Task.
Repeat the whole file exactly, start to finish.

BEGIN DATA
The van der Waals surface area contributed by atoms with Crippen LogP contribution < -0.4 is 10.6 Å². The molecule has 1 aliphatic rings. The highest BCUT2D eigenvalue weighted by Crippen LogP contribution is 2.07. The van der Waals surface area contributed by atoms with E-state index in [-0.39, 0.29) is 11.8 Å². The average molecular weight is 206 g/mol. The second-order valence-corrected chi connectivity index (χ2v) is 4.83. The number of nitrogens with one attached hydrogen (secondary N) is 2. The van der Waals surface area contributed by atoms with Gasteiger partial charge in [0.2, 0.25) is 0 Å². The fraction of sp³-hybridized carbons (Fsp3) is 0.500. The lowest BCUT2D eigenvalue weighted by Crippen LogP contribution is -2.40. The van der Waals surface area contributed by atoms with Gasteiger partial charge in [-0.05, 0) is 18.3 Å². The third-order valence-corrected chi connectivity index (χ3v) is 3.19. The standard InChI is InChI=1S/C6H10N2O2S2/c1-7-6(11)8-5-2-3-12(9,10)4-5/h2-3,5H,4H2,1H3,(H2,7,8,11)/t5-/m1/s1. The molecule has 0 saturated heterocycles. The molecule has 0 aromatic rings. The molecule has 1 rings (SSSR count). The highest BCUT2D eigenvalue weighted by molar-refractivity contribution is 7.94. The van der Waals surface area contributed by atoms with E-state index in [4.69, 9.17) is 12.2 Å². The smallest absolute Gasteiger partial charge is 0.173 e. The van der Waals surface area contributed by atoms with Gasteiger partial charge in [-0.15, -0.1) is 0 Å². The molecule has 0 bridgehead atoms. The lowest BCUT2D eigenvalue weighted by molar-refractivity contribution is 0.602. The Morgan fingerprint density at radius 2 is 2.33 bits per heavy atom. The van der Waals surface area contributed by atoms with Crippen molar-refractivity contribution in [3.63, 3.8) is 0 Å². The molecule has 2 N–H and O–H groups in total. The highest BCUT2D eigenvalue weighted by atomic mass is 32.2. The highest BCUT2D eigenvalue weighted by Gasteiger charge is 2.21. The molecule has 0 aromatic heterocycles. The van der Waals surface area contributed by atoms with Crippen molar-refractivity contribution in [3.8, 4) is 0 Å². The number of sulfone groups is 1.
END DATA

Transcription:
The van der Waals surface area contributed by atoms with Crippen LogP contribution < -0.4 is 10.6 Å². The molecule has 1 aliphatic rings. The highest BCUT2D eigenvalue weighted by Crippen LogP contribution is 2.07. The van der Waals surface area contributed by atoms with E-state index in [-0.39, 0.29) is 11.8 Å². The average molecular weight is 206 g/mol. The second-order valence-corrected chi connectivity index (χ2v) is 4.83. The number of nitrogens with one attached hydrogen (secondary N) is 2. The van der Waals surface area contributed by atoms with Gasteiger partial charge in [0.2, 0.25) is 0 Å². The fraction of sp³-hybridized carbons (Fsp3) is 0.500. The lowest BCUT2D eigenvalue weighted by Crippen LogP contribution is -2.40. The van der Waals surface area contributed by atoms with Gasteiger partial charge in [-0.05, 0) is 18.3 Å². The third-order valence-corrected chi connectivity index (χ3v) is 3.19. The standard InChI is InChI=1S/C6H10N2O2S2/c1-7-6(11)8-5-2-3-12(9,10)4-5/h2-3,5H,4H2,1H3,(H2,7,8,11)/t5-/m1/s1. The molecule has 0 saturated heterocycles. The molecule has 0 aromatic rings. The molecule has 1 rings (SSSR count). The highest BCUT2D eigenvalue weighted by molar-refractivity contribution is 7.94. The van der Waals surface area contributed by atoms with E-state index in [4.69, 9.17) is 12.2 Å². The smallest absolute Gasteiger partial charge is 0.173 e. The van der Waals surface area contributed by atoms with Gasteiger partial charge in [-0.15, -0.1) is 0 Å². The molecule has 0 bridgehead atoms. The lowest BCUT2D eigenvalue weighted by molar-refractivity contribution is 0.602. The Morgan fingerprint density at radius 2 is 2.33 bits per heavy atom. The van der Waals surface area contributed by atoms with Crippen molar-refractivity contribution in [3.63, 3.8) is 0 Å². The molecule has 2 N–H and O–H groups in total. The highest BCUT2D eigenvalue weighted by atomic mass is 32.2. The highest BCUT2D eigenvalue weighted by Gasteiger charge is 2.21. The molecule has 0 aromatic heterocycles. The van der Waals surface area contributed by atoms with Crippen molar-refractivity contribution in [3.8, 4) is 0 Å². The number of sulfone groups is 1.